Adventures Of Oliver And Drippy

Ni no Kuni: Wrath of the White Witch is a creation from Level-5 and Studio Ghibli, best known for their popular anime movies such as My Neighbor Totoro, Kiki’s Delivery Service or Ponyo. It’s about a heartbroken young boy named Oliver, who leaves his world to help another. He embarks on a journey to become a master magician and bring back his dead mother from the parallel world of Ni no Kuni.


Image 1 of 2

Ni no Kuni: Wrath of the White Witch is a one-player Japanese role-playing game | Photo courtesy Namco Bandai Games

As you’re playing this one-player Japanese role playing game (RPG), you feel like you’re wandering through a Studio Ghibli movie. As Oliver, you’ll encounter some extraordinary characters, many of whom become helpful allies. They guide you as you explore the vast world and learn the magical skills that will make you strong enough to face your most deadly foes, and ultimately survive an encounter with the White Witch herself. The world of Ni no Kuni actually runs parallel to the real world, and players will be able to travel between the two. Characters who appear in one world appear in the other as well, but with different roles in this unique experience.

Your best friend is Drippy, a doll your mother made that your tears bring to life, and is the comic relief. He also is the High Lord of the Fairies, your guide and your mentor. He proves to be an invaluable asset on your journey.

You’ll also see many cute creatures that you raise up and send into combat, known as familiars (many of which look similar to Pokeman characters). You can train them by throwing them into combat, feeding them food that boosts their abilities and using drops to help them transform into more-powerful forms. The familiars level separately from the handlers, so the majority of the battles end with at least one pet gaining a level.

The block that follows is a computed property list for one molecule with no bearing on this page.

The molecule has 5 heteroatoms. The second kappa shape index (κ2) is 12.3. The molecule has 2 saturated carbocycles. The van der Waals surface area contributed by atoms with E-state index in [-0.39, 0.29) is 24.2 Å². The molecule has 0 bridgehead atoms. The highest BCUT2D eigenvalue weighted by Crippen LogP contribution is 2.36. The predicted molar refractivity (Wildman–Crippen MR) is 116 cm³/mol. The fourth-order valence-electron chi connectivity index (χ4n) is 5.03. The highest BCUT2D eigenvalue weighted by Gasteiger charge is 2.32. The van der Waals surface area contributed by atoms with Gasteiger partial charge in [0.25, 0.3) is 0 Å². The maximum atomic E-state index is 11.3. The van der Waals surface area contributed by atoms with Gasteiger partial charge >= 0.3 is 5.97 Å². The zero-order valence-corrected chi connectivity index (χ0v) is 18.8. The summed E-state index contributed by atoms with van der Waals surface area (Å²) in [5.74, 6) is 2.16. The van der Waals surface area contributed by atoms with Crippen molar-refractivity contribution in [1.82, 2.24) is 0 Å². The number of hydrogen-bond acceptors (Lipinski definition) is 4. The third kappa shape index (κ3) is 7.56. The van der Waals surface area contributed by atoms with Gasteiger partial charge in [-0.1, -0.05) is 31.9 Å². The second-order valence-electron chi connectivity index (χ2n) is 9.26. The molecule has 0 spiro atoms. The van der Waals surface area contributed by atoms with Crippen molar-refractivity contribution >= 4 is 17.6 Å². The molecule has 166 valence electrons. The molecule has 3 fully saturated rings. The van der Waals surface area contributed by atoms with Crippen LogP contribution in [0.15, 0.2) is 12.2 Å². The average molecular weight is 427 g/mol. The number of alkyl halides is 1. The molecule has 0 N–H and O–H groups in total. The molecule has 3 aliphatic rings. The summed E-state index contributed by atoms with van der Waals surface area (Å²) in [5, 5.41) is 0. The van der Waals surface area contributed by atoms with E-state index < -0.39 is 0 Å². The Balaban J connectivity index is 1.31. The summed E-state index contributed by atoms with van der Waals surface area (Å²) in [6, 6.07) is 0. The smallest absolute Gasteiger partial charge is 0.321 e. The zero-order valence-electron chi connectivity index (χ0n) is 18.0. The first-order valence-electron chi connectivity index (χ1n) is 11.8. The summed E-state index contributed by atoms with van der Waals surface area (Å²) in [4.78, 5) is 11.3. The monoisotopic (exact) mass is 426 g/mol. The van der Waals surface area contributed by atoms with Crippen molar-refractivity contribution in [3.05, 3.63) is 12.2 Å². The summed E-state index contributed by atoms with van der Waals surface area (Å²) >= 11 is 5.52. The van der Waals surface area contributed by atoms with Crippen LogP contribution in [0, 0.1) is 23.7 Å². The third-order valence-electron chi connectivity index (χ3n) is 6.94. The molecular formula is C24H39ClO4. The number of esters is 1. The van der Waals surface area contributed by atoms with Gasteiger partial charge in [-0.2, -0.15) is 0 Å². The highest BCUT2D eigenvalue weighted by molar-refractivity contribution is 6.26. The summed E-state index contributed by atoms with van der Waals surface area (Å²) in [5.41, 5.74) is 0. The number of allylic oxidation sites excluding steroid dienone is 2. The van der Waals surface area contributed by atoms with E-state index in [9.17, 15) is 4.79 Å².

While in combat you can choose to control Oliver, another party member or one of your familiars. You only can control one at a time, but switch among these choices during combat should the need arise to use powers available to a specific character or familiar. This flexibility is probably the best part of the combat system to allow you to use the right weapon for each situation.

Most of the story quests are seemingly endless to pursue Oliver’s ability to gain excess amounts of emotions, such as love or ambition, then pass them onto brokenhearted citizens needing a boost. These are small and rewarding tasks, but you also can take out monsters to earn rewards.

Since there is so much to do within the game, it will keep you entertained for hours and hours. You’ll probably spend about 60 hours on it minimum to finish the whole thing. Of course, don’t expect to knock it out in one sitting. Overall, Ni no Kuni is the perfect mix of master animation mixed into an RPG, and worth the money. It’s rated E10+ for Everyone 10 and over, available exclusively for the PlayStation 3, and retails for $59.99.